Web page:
The automobile show TopGear is the BBC ‘s most successful production and will cease, after 13 years in its current form. TopGear itself has been around since the seventies, moderated by Jeremy Clarkson. He is exactly the reason for the BBC dropping the show. His politically incorrect statements and a certain penchant for violence have finally become too much for the producers.
Soon after TopGear was dropped in March, Clarkson announced that this doesn’t mean the end of the show, that we’d be seeing it on Netflix or somewhere else soon. It was clear what direction things would take – not only broadcasters, but new kinds of media producers were obviously interested. The fact that classic broadcasters have competition from the internet is nothing new – since youtube at the latest.
Shortly after, Amazon announced that they would continue the humorous automobile show on their own platform.
Which raises the moral question.
New media without a moral code
Amazon – isn’t that the company oriented towards absolute efficiency, in which robots are seen as a viable alternative to human staff? Wasn’t it just last week that there were accusations that Amazon push their staff to the point of a burn out? As we all know, the same company now also produces shows.
Broadcasters, especially public broadcaster like the BBC, have dedicated supervisory bodies. Who oversees Amazon? Is there any kind of moral code here?
The TopGear case clearly shows that we need to start thinking about where media content comes from and the conditions under which it’s created again.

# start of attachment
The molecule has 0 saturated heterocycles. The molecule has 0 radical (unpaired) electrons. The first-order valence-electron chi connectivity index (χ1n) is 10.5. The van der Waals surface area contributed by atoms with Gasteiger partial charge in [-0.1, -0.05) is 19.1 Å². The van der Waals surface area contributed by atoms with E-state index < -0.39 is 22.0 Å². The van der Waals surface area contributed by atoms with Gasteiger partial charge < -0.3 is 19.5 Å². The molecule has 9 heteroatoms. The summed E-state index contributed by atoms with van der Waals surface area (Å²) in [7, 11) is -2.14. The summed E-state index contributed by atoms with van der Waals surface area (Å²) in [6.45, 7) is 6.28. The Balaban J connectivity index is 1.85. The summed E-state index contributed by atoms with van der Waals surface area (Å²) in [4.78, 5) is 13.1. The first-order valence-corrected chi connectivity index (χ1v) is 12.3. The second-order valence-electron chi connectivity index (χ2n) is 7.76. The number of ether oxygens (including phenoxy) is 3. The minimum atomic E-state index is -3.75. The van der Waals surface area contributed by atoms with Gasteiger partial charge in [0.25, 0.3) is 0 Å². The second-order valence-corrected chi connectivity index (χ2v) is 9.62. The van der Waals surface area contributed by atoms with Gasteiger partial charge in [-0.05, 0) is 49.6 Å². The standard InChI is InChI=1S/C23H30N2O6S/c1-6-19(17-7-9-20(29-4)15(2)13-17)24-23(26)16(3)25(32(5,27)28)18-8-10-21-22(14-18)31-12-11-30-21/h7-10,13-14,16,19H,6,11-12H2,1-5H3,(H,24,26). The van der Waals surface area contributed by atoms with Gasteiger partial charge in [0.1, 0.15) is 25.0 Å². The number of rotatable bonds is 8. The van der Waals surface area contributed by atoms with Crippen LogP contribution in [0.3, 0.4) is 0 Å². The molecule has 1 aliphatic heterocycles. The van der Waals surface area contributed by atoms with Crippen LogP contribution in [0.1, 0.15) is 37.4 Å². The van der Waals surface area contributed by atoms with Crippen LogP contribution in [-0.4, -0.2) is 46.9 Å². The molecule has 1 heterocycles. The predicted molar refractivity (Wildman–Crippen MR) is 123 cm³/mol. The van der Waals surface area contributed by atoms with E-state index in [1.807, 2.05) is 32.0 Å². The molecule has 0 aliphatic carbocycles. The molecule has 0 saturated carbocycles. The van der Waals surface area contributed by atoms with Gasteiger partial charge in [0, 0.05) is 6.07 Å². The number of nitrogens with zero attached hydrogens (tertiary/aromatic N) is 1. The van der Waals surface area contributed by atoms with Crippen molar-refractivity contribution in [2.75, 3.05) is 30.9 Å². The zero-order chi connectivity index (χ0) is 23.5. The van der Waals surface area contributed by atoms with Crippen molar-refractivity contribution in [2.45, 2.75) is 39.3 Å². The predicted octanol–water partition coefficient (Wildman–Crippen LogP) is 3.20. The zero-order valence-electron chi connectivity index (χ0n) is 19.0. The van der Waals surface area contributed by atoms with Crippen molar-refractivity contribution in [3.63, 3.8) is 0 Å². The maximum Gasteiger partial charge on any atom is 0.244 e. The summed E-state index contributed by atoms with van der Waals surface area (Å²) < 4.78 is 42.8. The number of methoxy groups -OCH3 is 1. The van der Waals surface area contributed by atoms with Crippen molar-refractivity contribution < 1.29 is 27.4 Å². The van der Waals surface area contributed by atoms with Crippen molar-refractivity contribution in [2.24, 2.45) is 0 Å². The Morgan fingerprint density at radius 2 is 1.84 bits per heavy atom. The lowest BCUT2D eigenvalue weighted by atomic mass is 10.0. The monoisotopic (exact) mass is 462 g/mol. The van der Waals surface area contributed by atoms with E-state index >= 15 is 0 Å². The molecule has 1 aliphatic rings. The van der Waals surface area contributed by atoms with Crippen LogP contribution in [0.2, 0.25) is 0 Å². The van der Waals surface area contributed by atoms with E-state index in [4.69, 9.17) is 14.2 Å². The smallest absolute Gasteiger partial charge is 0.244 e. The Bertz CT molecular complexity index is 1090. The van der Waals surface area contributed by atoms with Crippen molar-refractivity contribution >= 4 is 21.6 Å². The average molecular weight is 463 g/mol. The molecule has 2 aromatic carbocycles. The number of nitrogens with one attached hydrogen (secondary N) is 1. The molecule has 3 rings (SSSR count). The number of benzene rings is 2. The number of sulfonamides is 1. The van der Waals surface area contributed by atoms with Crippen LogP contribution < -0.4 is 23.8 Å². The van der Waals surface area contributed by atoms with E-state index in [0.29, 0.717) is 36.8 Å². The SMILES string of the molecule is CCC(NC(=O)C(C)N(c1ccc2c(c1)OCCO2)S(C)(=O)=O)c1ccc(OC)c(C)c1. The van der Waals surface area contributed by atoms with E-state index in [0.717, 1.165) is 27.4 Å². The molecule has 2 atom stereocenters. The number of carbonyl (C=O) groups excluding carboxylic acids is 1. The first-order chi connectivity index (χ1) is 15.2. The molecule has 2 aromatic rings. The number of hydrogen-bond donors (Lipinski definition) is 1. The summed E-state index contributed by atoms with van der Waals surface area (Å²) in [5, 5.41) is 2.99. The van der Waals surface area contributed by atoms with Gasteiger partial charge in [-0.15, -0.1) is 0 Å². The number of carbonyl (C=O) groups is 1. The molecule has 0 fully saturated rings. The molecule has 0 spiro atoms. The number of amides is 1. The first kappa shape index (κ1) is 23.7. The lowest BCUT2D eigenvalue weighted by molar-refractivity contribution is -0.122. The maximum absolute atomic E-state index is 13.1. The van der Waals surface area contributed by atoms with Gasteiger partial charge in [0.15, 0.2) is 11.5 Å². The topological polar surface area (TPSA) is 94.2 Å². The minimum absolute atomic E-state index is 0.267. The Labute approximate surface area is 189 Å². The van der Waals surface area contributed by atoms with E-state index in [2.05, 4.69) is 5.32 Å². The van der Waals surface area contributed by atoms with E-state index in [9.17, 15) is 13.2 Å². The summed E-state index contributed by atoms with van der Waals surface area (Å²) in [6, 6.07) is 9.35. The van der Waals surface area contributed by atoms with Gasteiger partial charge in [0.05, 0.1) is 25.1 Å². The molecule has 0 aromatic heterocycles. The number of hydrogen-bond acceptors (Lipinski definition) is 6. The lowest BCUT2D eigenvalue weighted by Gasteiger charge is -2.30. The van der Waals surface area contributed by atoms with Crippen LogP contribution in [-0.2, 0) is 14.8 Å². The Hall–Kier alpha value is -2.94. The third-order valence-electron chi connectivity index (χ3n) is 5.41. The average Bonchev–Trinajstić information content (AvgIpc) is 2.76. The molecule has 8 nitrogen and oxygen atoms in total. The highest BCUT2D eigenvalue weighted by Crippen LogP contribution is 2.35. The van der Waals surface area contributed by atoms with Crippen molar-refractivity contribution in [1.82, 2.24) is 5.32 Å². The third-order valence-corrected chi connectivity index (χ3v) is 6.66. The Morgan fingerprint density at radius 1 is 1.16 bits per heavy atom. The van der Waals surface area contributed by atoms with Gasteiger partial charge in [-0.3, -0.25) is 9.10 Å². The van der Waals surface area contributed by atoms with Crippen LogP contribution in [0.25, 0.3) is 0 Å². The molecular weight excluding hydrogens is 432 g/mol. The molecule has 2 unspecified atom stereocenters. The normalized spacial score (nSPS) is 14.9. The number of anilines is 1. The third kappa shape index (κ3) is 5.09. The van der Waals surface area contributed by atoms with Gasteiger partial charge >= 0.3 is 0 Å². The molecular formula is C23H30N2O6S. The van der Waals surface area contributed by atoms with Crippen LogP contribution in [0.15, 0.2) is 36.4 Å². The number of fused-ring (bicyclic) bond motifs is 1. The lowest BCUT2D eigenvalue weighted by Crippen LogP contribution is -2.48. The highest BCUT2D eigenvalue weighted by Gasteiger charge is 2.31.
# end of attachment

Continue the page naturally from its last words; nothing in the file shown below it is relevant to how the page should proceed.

Who at Amazon cares if Clarkson is a tyrant?
Of course, that fact that TopGear will continue is sensational for its fans. Never the less, the BBC takes responsibility for what it broadcasts and took on the consequences here.
The press has said that the BBC miscalculated here and regret the decision. From a financial perspective this is certainly the case. But there is another factor in the decision. Like all public broadcasters, the BBC is subject to certain principles. Because they are mainly financed by the tax payer, they’re content has to be characterised by distance from the State and less commercial interest. The media takes on a gatekeeper function and is required to offer the public a minimum level of information and diversity.
In this case, the BBC refused to continue working with, and providing a platform for, the TopGear host known for his violent verbal and non-verbal outbreaks.
But who cares at Amazon? Why should they stop a show, which is evidently successful, for these kinds of reasons?
Fired from the BBC, giant budget at Amazon
Because the brand name TopGear still belongs to the BBC, the show will continue with a different name and new concept in 2016. With a budget of 250 million Euros, Clarkson, Hammond and May should be able to pull out all the stops.
The question remains: will we have to do without the democratic supervisory licenses which exist for classic media in the future and let the viewer decide what is broadcast. Who takes on the moral responsibility when trading platforms produce media content?
What’s right? Viewers have to decide for themselves
The question of whether or not it was right to give Clarkson a new show will certainly not be the last of its kind. As things currently stand, these judgements will be passed on to the viewers.
Companies like Amazon and Netflix, with their mechanised logic and cost-benefit analysis, have it too easy. Those who produce media should be responsible for more than just its success.